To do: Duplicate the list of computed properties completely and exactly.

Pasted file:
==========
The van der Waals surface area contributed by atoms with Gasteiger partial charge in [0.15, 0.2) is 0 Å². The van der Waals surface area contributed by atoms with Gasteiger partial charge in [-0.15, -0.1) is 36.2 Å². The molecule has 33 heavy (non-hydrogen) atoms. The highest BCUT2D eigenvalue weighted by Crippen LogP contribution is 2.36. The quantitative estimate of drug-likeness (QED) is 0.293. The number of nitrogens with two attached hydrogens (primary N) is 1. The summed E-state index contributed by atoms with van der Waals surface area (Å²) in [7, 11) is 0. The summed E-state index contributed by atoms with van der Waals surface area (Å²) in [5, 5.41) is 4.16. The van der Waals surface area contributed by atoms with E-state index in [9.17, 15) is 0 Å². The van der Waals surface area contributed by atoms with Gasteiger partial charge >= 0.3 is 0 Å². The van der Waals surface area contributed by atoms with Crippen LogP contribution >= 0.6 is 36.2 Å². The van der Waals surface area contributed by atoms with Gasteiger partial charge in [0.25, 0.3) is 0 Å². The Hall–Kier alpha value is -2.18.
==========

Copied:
The van der Waals surface area contributed by atoms with Gasteiger partial charge in [0.15, 0.2) is 0 Å². The van der Waals surface area contributed by atoms with Gasteiger partial charge in [-0.15, -0.1) is 36.2 Å². The molecule has 33 heavy (non-hydrogen) atoms. The highest BCUT2D eigenvalue weighted by Crippen LogP contribution is 2.36. The quantitative estimate of drug-likeness (QED) is 0.293. The number of nitrogens with two attached hydrogens (primary N) is 1. The summed E-state index contributed by atoms with van der Waals surface area (Å²) in [7, 11) is 0. The summed E-state index contributed by atoms with van der Waals surface area (Å²) in [5, 5.41) is 4.16. The van der Waals surface area contributed by atoms with E-state index in [9.17, 15) is 0 Å². The van der Waals surface area contributed by atoms with Gasteiger partial charge >= 0.3 is 0 Å². The van der Waals surface area contributed by atoms with Crippen LogP contribution >= 0.6 is 36.2 Å². The van der Waals surface area contributed by atoms with Gasteiger partial charge in [0.25, 0.3) is 0 Å². The Hall–Kier alpha value is -2.18.